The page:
Law enforcement officials defend Peterson case
Modesto chief: 'The investigation took us where it took us'
MODESTO, California (CNN) – Hours before Scott Peterson was formally charged with killing his pregnant wife, Laci, and their unborn son Monday, law enforcement officials defended themselves against charges by his parents that he was being railroaded.
"I know that that is a frustration to Scott's family, but ... the investigation took us where it took us," Modesto Police Chief Roy Wasden said Monday.
Investigators had a solid case against Peterson even without the recovery of the remains of his wife and son, Wasden told CNN.
"We'll lay those facts out as the case goes forward to trial," Wasden said. "That's the way the system works."
Over the weekend, Scott Peterson's parents slammed the investigation, telling Time magazine that Modesto police "bungled" the probe, misled Laci's parents and ignored evidence that didn't fit their theory.
"Our son is innocent. We know that. We've known it from day one," Scott's father, Lee Peterson, said.
"You have a district attorney calling this a slam-dunk before there's even an arraignment," Scott's mother, Jackie, said in a Time interview. "I'm feeling like I'm living in Nazi Germany or the Soviet Union." (Read the interview)
She also said Modesto police discredited anyone who claimed to have seen Laci after December 23, when she spoke on the phone with her mother.
A Stanislaus County Sheriff's Department spokesman expressed sympathy to the families of both Scott and Laci Peterson.
"As you can imagine, having your son facing capital murder charges is quite a shock," Kelly Huston said. "This is a really difficult tragedy for both these families to be dealing with, and they're going to be in [it] for the long haul."
Peterson family: Other pregnant women missing
Scott's wife, Laci, disappeared sometime after the conversation with her mother. She was due to deliver the couple's baby February 10.
The remains of the fetus was found April 13 along a shoreside trail at Point Isabel Regional Park, on San Francisco Bay. The next day, about one-and-a-quarter miles away, Laci Peterson's body was found.
State authorities announced Friday that DNA tests proved that two bodies were the missing woman and her unborn son.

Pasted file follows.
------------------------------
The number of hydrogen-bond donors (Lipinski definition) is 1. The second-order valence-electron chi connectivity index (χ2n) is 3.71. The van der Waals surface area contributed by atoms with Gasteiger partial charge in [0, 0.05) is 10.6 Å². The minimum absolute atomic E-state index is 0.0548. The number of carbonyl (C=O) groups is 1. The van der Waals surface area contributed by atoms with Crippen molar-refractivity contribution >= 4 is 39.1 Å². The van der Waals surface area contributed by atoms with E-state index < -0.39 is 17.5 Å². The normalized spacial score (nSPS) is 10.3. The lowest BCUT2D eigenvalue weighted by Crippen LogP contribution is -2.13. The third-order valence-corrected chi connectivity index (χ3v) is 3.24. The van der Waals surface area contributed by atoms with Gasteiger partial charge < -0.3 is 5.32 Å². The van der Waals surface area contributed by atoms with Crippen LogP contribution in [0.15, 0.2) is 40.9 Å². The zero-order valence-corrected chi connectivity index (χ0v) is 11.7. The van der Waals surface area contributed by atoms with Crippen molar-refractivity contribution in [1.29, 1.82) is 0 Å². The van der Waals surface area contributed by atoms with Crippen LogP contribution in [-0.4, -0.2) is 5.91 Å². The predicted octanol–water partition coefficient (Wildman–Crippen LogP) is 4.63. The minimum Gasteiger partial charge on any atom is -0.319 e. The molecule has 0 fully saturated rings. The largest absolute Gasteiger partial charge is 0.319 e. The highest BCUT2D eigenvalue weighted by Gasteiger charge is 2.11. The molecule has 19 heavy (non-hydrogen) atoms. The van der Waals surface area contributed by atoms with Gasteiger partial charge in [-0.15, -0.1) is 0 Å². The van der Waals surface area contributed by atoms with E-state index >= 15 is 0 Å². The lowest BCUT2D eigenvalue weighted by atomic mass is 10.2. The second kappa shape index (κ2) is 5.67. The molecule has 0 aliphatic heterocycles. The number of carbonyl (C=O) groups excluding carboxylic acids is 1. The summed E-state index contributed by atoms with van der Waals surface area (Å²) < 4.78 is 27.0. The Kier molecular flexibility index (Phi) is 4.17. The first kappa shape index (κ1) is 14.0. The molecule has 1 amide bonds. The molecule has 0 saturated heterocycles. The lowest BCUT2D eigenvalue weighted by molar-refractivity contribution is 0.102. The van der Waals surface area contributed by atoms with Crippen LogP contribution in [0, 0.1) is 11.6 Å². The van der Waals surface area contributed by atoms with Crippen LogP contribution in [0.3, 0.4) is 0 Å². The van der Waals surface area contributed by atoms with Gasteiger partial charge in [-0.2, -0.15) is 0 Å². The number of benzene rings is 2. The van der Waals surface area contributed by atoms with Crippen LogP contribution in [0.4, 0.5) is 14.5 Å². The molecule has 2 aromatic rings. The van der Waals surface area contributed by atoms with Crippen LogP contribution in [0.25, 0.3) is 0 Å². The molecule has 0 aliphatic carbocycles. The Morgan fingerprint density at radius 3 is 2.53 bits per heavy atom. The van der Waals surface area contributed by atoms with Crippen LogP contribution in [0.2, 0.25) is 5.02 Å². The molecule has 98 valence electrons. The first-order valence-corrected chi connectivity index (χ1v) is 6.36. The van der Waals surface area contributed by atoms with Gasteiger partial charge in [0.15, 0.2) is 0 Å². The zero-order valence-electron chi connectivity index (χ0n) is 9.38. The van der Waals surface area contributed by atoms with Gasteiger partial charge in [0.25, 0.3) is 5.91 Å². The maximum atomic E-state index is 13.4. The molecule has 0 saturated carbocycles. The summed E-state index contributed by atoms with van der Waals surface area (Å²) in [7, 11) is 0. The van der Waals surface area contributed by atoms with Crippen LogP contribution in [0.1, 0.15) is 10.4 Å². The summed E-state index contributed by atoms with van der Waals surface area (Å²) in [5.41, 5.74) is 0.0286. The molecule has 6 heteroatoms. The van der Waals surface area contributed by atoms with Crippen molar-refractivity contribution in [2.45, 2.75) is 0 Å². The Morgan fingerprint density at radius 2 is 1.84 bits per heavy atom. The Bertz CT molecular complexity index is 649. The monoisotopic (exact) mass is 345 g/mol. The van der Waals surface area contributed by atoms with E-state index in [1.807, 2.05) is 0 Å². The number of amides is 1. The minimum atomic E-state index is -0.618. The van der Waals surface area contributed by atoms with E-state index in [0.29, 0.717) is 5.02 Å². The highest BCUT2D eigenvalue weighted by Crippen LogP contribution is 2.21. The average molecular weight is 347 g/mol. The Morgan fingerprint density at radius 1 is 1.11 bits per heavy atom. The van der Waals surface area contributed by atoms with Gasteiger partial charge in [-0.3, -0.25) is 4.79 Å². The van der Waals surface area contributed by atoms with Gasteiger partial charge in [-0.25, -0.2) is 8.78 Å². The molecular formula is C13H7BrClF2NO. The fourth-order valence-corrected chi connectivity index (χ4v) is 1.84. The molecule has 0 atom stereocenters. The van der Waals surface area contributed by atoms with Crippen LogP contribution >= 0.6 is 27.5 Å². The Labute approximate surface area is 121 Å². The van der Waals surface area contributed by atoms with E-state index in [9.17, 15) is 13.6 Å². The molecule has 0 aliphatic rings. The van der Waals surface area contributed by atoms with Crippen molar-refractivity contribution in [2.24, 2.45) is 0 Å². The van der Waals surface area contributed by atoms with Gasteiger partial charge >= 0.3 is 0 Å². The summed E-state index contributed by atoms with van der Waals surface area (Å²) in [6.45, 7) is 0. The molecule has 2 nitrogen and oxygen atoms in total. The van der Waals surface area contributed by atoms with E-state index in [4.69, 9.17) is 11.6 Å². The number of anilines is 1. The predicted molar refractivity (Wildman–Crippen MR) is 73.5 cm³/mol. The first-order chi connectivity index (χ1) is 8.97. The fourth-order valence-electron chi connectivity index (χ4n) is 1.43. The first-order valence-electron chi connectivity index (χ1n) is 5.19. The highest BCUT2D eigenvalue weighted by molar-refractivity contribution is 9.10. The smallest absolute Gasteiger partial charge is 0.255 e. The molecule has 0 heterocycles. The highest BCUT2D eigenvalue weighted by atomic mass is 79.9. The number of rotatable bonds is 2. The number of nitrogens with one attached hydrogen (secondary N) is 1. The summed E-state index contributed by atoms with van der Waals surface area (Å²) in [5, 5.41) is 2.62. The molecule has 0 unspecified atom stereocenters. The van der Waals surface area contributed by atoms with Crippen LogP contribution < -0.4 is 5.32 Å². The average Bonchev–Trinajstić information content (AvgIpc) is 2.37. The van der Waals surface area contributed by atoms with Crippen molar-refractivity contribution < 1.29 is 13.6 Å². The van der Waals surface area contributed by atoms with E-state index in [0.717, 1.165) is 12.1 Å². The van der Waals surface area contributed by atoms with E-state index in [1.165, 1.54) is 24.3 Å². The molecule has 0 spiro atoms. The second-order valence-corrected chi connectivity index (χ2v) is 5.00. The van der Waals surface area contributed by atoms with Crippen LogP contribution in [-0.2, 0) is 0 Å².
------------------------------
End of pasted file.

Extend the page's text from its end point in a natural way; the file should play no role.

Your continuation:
In the Time article, the suspect's parents said at least two other pregnant women are missing in the Bay area and that the body of a third was recovered in January.
They parents hinted that an area parolee might be responsible, Time correspondent Jill Underwood said.
Wasden said divers would return to the area where the Peterson bodies were found to search for more evidence. The site is a few miles from the marina where Scott Peterson said he had gone fishing the day his wife disappeared. Police verified that a receipt he produced was from the Berkeley Marina that day.
Sources close to the investigation said investigators using sonar found what they believed to be a body beneath the bay during a search March 12 and 13. Bad weather and ship's wakes kept them from investigating further.
Laci Peterson's family initially stood by her husband, until police provided them evidence that he had been having an affair shortly before she disappeared.
Police searched the couple's home in December and again over two days in February.
During that second search, detectives scoured the yard and sheds on the property, as well as Peterson's white Dodge Ram truck, which was later impounded. Peterson bought the truck five weeks after his wife disappeared. His Ford 150 pickup truck and his 14-foot boat were impounded shortly after he reported his wife missing.
Authorities said 95 items were collected for processing during the second search. The criminal complaint against Scott Peterson names the house as the crime scene.
The double homicide charge makes Peterson eligible for the death penalty, said Stanislaus County District Attorney Jim Brazelton. He said his office has not decided whether to seek that penalty.
-- CNN correspondent Rusty Dornin contributed to this report.